Now comes the healing process, we hope. Exercise should clear up the swelling. We’re planning to take her for walks. She’s asking me about food again. (Food that I cook is considerably better tasting than what she gets in the hospital. That’s the sort of thing that could get her eating properly again!)

All in all, if GVH doesn’t flare up, we should continue to be able to say she’s beat the leukemia. True, there are more Chimerism tests coming. But beating a disease like leukemia is very much a kind of miracle in our day. Now that this is behind us, she should gradually be able to heal from all of this.

 

GVH skin ailments

We are down at the medical short stay unit today, and I believe Beth is going to have another bone marrow biopsy today, and a Chimerism test. But the nurse is not sure. (It would be the second time they didn’t know what was going on here.)

Last week Beth had some pretty bad rashes. Some of these seem to be healing. The photos here show some of this. She is still plenty itchy, but seems to be getting better.

20120117-090550.jpg

20120117-090653.jpg

GVH skin ailments

We are down at the medical short stay unit today, and I believe Beth is going to have another bone marrow biopsy today, and a Chimerism test. But the nurse is not sure. (It would be the second time they didn’t know what was going on here.)

Last week Beth had some pretty bad rashes. Some of these seem to be healing. The photos here show some of this. She is still plenty itchy, but seems to be getting better.

20120117-090550.jpg

20120117-090653.jpg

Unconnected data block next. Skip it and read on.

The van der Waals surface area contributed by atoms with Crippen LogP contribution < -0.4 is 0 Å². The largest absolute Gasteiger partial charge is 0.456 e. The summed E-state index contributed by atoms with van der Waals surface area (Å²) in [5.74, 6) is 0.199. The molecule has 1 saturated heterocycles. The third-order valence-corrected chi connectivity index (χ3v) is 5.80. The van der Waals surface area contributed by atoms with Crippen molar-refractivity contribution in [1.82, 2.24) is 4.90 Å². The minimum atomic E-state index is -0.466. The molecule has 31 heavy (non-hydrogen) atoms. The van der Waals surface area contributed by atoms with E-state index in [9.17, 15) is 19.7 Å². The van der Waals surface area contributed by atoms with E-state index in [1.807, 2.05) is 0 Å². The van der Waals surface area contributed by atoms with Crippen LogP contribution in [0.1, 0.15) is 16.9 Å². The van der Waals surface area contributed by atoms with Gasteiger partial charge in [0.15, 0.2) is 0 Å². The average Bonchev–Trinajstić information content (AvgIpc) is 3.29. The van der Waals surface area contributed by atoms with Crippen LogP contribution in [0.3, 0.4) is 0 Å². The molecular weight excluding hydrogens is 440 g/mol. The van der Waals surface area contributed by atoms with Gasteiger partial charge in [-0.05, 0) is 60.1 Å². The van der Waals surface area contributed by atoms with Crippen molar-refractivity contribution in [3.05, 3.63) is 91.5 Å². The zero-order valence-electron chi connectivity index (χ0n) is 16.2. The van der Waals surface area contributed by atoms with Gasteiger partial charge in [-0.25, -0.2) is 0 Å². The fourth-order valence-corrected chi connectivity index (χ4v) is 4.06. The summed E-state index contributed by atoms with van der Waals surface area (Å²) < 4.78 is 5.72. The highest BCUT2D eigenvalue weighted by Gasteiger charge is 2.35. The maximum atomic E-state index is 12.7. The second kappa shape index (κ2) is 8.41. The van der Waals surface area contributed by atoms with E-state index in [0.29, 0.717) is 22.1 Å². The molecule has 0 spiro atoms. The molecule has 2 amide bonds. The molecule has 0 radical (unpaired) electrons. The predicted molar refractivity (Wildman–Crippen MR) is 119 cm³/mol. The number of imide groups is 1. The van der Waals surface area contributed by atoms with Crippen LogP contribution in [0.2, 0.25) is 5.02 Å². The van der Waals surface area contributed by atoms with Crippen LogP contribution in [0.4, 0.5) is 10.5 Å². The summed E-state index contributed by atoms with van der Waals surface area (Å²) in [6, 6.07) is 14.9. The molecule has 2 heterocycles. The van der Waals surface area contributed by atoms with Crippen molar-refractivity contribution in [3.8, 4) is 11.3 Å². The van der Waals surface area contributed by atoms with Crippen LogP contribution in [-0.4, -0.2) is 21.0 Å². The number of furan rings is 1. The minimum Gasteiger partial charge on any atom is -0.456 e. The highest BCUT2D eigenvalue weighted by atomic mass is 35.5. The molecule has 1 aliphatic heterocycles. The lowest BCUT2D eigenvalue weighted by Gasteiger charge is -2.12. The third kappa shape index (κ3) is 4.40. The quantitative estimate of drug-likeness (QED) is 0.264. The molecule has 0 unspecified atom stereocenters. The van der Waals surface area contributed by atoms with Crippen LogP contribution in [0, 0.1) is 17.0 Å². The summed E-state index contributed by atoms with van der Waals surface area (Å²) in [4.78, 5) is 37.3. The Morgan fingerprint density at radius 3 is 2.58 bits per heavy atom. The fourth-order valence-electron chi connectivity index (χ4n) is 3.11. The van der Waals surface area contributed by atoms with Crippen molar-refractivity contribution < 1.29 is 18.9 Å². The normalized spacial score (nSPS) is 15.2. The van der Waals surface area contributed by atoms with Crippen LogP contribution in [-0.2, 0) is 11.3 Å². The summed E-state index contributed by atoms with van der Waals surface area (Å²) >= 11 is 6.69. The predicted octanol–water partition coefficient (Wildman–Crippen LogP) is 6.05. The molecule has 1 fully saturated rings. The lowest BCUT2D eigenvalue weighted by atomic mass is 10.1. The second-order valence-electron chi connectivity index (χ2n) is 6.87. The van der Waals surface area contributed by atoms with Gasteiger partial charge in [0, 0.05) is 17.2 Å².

One more week in the MSSU

We got the first weekend “off” since Beth began her treatments early in December. She got to stay home Saturday and Sunday, while home health workers (RNs) came to the house and took care of her treatment. It was the first time we didn’t have to pack into the car and head down to West Penn. She’s still got about another week’s worth of MSSU — she still needs to receive another five or six day’s worth of the antibiotic she’s been taking for her MRSA infection. That seems to be the big reason to get down there.

Too, she’s having another bone marrow biopsy tomorrow. From that will come the bone marrow tissue used to do the Chimerism test, which will be our first look at how the “graft” is doing. We have evidence that it’s working because her white blood cell count is way up, but doctors want to see how much of the old bone marrow is left — in theory, it can’t continue to grow or make leukemic blood cells because it should have been “destroyed” in the “conditioning” phase of chemo and radiation. But some of it may be left around. And of course, the “graft-vs-host” effect should be continuing to mop it up.

Generally, I take Beth down there in the mornings, and our oldest son Jeremy has been picking her up.